The price of chocolate is tipped to get more expensive next year, for a variety of reasons:

On the supply side -

Woman picking Cocoa. Image:

Woman picking Cocoa. Image:

The devastating Ebola outbreak in West Africa is likely to impact on world chocolate prices in the near future.

West African nation being hardest hit from the Ebola outbreak produce two-thirds of the global cocoa crop. 80 to 90 per cent of these producers are small, family-run operations.

Being small operations they are fragile to community upheavals, such as that being experienced now. Furthermore, the introduction of mega-crop farming equipment, such as that used in the west, is both too expensive and inefficient to increase yields.

On the demand side –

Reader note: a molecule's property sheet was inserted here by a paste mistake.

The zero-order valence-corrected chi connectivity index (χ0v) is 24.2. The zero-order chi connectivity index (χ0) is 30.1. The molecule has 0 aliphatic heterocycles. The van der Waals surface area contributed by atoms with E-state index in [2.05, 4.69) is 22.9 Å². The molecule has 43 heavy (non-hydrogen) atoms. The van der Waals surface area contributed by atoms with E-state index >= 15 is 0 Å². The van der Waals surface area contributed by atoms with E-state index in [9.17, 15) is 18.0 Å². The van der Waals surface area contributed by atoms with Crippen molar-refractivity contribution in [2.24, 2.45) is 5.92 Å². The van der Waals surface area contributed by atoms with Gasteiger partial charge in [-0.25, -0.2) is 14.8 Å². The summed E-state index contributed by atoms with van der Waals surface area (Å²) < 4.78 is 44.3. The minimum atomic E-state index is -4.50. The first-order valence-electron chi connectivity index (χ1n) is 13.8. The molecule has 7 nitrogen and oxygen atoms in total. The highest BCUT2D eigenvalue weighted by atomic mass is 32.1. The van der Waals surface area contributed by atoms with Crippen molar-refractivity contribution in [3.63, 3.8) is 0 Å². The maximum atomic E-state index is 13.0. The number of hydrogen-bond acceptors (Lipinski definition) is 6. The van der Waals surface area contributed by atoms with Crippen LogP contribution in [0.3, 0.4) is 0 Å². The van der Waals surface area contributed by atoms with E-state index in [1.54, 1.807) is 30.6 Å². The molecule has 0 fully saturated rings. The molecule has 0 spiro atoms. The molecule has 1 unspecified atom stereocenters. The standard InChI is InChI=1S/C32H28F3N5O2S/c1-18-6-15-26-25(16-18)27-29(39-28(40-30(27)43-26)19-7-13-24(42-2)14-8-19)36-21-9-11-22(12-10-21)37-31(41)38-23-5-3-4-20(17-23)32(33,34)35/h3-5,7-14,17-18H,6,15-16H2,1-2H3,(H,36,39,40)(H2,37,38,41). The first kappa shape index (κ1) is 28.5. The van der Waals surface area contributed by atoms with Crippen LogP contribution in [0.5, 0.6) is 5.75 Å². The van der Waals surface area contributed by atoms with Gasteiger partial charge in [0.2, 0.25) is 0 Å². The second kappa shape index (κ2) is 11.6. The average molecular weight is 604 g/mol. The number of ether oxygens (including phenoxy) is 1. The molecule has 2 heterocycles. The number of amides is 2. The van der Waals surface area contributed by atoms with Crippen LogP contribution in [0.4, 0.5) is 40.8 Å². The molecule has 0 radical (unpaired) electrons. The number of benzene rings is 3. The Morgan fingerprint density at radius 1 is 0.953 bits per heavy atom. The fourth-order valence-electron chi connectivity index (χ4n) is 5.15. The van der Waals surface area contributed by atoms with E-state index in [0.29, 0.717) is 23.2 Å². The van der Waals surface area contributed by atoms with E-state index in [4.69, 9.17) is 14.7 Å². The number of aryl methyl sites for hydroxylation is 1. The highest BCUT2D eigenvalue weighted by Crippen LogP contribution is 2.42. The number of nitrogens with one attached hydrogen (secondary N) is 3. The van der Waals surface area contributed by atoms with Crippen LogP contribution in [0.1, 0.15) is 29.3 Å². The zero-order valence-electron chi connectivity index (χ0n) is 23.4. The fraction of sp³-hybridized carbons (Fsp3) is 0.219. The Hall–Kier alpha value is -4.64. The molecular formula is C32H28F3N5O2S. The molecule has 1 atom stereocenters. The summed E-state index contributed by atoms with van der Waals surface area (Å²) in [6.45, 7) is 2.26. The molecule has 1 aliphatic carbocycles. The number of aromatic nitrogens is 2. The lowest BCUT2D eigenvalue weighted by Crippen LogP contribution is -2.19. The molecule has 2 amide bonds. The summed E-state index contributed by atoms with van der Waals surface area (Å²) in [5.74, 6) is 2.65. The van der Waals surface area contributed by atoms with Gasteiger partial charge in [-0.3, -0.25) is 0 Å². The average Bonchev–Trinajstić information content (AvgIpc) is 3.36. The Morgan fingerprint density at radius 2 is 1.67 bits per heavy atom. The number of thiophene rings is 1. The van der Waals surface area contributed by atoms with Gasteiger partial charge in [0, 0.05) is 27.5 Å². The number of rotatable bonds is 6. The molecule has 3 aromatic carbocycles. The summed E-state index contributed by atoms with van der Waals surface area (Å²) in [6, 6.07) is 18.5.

Asians and Latin Americans are acquiring a taste for chocolate. These previously small markets are growing fast. And with current research aimed at increasing the melting point of chocolate a huge market in warmer countries will emerge.

West African Cocoa. Image:

West African Cocoa. Image:

The Asian market is tipped to grow by 23 per cent, the Latin American market by a whopping 31 per cent; both in the next five years. Compared with a sluggish 8.3 per cent forecast for North America and 4.7 per cent for Western Europe over the same period, and you can see why chocolate producers are looking to expand.

But when demand outstrips supply, as will obviously happen, prices skyrocket. These recently publish forecasts alone were enough to push the price of cocoa beans to a staggering $3,371 a ton in September.

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